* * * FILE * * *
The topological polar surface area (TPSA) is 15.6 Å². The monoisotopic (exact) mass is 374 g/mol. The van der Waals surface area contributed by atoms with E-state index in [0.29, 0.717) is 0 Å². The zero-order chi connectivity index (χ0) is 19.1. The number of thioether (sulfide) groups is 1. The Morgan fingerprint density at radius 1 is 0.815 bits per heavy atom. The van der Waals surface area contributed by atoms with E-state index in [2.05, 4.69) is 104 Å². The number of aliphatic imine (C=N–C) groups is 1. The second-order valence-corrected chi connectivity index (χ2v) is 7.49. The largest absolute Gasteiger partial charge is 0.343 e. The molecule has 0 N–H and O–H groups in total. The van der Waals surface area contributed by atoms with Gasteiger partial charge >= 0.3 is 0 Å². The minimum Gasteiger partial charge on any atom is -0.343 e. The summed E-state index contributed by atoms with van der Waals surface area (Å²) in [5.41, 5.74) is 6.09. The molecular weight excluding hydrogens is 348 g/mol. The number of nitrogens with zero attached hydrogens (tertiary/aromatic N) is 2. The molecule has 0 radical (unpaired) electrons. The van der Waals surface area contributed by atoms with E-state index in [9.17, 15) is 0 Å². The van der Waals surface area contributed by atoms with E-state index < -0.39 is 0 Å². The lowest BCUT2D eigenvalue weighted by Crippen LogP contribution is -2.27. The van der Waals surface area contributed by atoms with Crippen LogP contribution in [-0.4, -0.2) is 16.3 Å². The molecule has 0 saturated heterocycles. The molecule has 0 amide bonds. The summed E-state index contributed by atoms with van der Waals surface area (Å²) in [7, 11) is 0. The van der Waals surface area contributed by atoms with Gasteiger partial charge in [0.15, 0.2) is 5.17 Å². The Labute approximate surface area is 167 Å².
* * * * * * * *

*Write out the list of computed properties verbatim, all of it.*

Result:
The topological polar surface area (TPSA) is 15.6 Å². The monoisotopic (exact) mass is 374 g/mol. The van der Waals surface area contributed by atoms with E-state index in [0.29, 0.717) is 0 Å². The zero-order chi connectivity index (χ0) is 19.1. The number of thioether (sulfide) groups is 1. The Morgan fingerprint density at radius 1 is 0.815 bits per heavy atom. The van der Waals surface area contributed by atoms with E-state index in [2.05, 4.69) is 104 Å². The number of aliphatic imine (C=N–C) groups is 1. The second-order valence-corrected chi connectivity index (χ2v) is 7.49. The largest absolute Gasteiger partial charge is 0.343 e. The molecule has 0 N–H and O–H groups in total. The van der Waals surface area contributed by atoms with Gasteiger partial charge >= 0.3 is 0 Å². The minimum Gasteiger partial charge on any atom is -0.343 e. The summed E-state index contributed by atoms with van der Waals surface area (Å²) in [5.41, 5.74) is 6.09. The molecular weight excluding hydrogens is 348 g/mol. The number of nitrogens with zero attached hydrogens (tertiary/aromatic N) is 2. The molecule has 0 radical (unpaired) electrons. The van der Waals surface area contributed by atoms with E-state index in [9.17, 15) is 0 Å². The van der Waals surface area contributed by atoms with E-state index < -0.39 is 0 Å². The lowest BCUT2D eigenvalue weighted by Crippen LogP contribution is -2.27. The van der Waals surface area contributed by atoms with Crippen LogP contribution in [-0.4, -0.2) is 16.3 Å². The molecule has 0 saturated heterocycles. The molecule has 0 amide bonds. The summed E-state index contributed by atoms with van der Waals surface area (Å²) in [7, 11) is 0. The van der Waals surface area contributed by atoms with Gasteiger partial charge in [0.15, 0.2) is 5.17 Å². The Labute approximate surface area is 167 Å².